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1.
PLoS One ; 16(5): e0251780, 2021.
Article in English | MEDLINE | ID: covidwho-1229050

ABSTRACT

OBJECTIVE: Pandemic outbreaks necessitate effective responses to rapidly mitigate and control the spread of disease and eliminate the causative organism(s). While conventional chemical and biological solutions to these challenges are characteristically slow to develop and reach public availability; recent advances in device components operating at Super High Frequency (SHF) bands (3-30 GHz) of the electromagnetic spectrum enable novel approaches to such problems. METHODS: Based on experimentally documented evidence, a clinically relevant in situ radiation procedure to reduce viral loads in patients is devised and presented. Adapted to the currently available medical device technology to cause viral membrane fracture, this procedure selectively inactivates virus particles by forced oscillations arising from Structure Resonant Energy Transfer (SRET) thereby reducing infectivity and disease progression. RESULTS: Effective resonant frequencies for pleiomorphic Coronavirus SARS-CoV-2 is calculated to be in the 10-17 GHz range. Using the relation y = -3.308x + 42.9 with x and y representing log10 number of virus particles and the clinical throat swab Ct value respectively; in situ patient-specific exposure duration of ~15x minutes can be utilized to inactivate up to 100% of virus particles in the throat-lung lining, using an irradiation dose of 14.5 ± 1 W/m2; which is within the 200 W/m2 safety standard stipulated by the International Commission on Non-Ionizing Radiation Protection (ICNIRP). CONCLUSIONS: The treatment is designed to make patients less contagious enhancing faster recoveries and enabling timely control of a spreading pandemic. ADVANCES IN KNOWLEDGE: The article provides practically applicable parameters for effective clinical adaptation of this technique to the current pandemic at different levels of healthcare infrastructure and disease prevention besides enabling rapid future viral pandemics response.


Subject(s)
COVID-19/radiotherapy , Fluorescence Resonance Energy Transfer/methods , Pandemics/prevention & control , Radiation, Nonionizing , SARS-CoV-2/radiation effects , COVID-19/virology , Humans , Lung/radiation effects , Lung/virology , Pharynx/radiation effects , Pharynx/virology , Viral Load/radiation effects
2.
Viruses ; 13(3)2021 03 05.
Article in English | MEDLINE | ID: covidwho-1129784

ABSTRACT

The aim of this study was to establish the persistence of severe acute respiratory syndrome coronavirus 2 (SARS-CoV-2) on inanimate surfaces such as plastic, stainless steel, and glass during UV-C irradiation which is a physical means commonly utilized in sanitization procedures. The viral inactivation rate, virus half-life, and percentage of titer reduction after UV-C irradiation were assessed. Infectivity was maintained on plastic and glass until 120 h and on stainless steel until 72 h. The virus half-life was 5.3, 4.4, and 4.2 h on plastic, stainless steel, and glass, respectively. In all cases, titer decay was >99% after drop drying. UV-C irradiation efficiently reduced virus titer (99.99%), with doses ranging from 10.25 to 23.71 mJ/cm2. Plastic and stainless steel needed higher doses to achieve target reduction. The total inactivation of SARS-CoV-2 on glass was obtained with the lower dose applied. SARS-CoV-2 survival can be long lasting on inanimate surfaces. It is worth recommending efficient disinfection protocols as a measure of prevention of viral spread. UV-C can provide rapid, efficient and sustainable sanitization procedures of different materials and surfaces. The dosages and mode of irradiation are important parameters to consider in their implementation as an important means to fight the SARS-CoV-2 pandemic.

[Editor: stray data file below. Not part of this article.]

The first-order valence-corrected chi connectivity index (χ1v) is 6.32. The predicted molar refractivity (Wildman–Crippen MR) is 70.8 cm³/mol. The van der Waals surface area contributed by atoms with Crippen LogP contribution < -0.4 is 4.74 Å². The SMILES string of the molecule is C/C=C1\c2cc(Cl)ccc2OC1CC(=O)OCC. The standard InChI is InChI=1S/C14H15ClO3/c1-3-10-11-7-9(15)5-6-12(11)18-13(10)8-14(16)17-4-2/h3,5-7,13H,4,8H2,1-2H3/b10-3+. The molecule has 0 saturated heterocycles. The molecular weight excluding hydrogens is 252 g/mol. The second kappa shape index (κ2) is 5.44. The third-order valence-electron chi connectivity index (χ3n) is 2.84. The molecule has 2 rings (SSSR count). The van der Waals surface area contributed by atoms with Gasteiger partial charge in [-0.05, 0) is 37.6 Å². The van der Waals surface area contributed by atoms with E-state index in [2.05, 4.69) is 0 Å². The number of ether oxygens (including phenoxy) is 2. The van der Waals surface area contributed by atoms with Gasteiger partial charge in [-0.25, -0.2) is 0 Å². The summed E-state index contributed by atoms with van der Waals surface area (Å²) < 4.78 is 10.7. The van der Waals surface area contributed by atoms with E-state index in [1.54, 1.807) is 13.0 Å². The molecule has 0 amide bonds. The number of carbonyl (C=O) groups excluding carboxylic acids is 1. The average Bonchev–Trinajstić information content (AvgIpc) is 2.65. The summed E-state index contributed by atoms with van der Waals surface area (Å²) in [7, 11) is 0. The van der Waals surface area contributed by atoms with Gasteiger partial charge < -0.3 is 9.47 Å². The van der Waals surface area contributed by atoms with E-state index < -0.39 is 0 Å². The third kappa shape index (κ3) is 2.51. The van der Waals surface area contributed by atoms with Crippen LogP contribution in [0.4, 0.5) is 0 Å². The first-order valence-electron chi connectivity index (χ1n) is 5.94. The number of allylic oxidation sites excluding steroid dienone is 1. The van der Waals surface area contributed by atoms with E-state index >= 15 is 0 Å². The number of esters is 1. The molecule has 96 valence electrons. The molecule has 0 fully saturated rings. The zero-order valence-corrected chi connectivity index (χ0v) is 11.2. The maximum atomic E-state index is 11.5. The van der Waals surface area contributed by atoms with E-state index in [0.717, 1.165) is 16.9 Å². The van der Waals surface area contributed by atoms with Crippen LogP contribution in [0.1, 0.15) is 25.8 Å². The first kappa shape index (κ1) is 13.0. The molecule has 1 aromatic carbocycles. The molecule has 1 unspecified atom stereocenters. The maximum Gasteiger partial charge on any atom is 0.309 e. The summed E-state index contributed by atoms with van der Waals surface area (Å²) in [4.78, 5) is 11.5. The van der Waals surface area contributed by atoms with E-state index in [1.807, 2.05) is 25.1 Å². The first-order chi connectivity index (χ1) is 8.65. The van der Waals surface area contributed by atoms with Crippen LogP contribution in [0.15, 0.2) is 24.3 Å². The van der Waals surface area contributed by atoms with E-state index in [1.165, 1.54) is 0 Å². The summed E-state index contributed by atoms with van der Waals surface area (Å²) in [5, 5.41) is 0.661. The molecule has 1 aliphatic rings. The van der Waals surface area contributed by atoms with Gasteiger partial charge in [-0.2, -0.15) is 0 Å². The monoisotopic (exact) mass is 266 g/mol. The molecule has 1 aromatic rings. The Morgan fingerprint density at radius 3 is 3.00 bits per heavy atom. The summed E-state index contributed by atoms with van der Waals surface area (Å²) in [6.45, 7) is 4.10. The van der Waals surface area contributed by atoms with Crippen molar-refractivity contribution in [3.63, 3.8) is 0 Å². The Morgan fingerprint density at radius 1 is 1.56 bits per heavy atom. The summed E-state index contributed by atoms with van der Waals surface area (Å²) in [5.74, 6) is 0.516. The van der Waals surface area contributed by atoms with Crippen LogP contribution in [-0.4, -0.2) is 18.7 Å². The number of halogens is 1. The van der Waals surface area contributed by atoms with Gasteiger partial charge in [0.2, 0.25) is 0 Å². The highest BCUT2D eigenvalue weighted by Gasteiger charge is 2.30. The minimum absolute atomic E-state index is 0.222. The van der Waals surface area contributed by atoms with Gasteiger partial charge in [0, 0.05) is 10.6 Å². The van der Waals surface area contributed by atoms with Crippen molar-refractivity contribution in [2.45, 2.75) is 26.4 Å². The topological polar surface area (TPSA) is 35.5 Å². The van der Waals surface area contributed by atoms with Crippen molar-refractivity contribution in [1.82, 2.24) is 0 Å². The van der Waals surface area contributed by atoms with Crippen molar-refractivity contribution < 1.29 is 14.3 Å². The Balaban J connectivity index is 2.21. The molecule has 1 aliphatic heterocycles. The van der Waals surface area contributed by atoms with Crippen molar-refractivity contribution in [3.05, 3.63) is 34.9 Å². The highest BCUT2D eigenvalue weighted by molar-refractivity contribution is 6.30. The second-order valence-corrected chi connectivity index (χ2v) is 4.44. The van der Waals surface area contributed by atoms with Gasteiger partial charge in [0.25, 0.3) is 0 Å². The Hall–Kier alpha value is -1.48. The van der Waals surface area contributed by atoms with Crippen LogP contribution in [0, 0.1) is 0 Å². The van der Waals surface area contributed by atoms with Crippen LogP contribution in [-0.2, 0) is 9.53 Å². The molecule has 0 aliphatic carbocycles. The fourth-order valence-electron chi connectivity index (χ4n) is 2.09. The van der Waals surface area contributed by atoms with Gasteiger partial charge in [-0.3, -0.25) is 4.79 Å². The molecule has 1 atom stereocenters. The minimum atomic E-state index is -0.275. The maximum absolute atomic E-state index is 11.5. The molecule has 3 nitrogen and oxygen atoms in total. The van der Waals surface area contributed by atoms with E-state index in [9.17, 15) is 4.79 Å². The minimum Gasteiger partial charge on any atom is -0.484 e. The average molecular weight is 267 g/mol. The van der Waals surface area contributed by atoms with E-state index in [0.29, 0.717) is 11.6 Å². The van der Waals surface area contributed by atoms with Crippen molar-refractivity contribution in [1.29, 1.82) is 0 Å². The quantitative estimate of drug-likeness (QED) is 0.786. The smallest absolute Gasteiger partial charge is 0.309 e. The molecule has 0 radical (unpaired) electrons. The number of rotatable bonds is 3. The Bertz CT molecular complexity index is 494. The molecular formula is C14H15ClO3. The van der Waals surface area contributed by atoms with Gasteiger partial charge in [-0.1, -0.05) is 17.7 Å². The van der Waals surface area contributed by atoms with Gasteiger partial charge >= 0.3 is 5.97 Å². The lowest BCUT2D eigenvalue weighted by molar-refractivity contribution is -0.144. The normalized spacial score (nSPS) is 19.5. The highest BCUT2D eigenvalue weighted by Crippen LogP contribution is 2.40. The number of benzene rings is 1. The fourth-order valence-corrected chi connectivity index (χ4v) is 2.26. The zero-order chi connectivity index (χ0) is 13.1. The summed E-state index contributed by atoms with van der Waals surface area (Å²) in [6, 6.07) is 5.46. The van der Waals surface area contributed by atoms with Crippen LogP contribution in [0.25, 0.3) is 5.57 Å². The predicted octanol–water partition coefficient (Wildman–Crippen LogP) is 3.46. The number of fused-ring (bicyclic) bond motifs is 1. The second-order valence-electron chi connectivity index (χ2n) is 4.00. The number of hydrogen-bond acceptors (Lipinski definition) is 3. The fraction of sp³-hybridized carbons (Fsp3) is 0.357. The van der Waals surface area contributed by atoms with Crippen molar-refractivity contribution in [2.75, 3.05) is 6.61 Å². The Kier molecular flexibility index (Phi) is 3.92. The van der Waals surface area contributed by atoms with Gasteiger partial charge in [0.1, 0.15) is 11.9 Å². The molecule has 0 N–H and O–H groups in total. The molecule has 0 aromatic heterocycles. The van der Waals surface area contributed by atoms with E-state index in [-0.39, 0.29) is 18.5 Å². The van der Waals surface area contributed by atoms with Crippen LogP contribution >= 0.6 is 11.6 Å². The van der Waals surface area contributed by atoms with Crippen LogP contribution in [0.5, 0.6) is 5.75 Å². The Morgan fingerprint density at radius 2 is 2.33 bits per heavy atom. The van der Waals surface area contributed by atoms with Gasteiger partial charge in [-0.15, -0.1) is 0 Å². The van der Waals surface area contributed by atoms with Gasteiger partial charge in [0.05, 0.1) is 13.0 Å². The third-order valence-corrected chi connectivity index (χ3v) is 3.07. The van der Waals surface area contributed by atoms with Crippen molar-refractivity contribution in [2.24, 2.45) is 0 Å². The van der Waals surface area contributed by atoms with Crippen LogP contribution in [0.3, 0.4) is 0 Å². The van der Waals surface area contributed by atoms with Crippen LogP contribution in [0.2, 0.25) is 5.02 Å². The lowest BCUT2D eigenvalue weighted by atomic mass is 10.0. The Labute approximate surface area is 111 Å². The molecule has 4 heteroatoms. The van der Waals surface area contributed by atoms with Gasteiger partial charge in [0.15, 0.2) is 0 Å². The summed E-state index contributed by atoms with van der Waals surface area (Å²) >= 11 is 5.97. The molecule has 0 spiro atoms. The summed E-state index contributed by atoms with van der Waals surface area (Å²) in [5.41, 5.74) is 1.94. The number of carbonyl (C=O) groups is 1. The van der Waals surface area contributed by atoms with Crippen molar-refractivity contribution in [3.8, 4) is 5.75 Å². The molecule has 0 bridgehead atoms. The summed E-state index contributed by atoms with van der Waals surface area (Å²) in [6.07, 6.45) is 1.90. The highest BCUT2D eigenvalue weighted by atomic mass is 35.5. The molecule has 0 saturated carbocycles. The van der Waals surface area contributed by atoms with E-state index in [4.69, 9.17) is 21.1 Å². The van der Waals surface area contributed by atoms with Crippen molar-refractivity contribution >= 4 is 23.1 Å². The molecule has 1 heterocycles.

Subject(s)
COVID-19/virology , Disinfection/methods , SARS-CoV-2/radiation effects , Virus Inactivation/radiation effects , COVID-19/prevention & control , Disinfection/instrumentation , Glass/analysis , Humans , SARS-CoV-2/genetics , SARS-CoV-2/physiology , Stainless Steel/analysis , Ultraviolet Rays , Viral Load/radiation effects
3.
Int J Radiat Oncol Biol Phys ; 110(5): 1283-1294, 2021 08 01.
Article in English | MEDLINE | ID: covidwho-1129036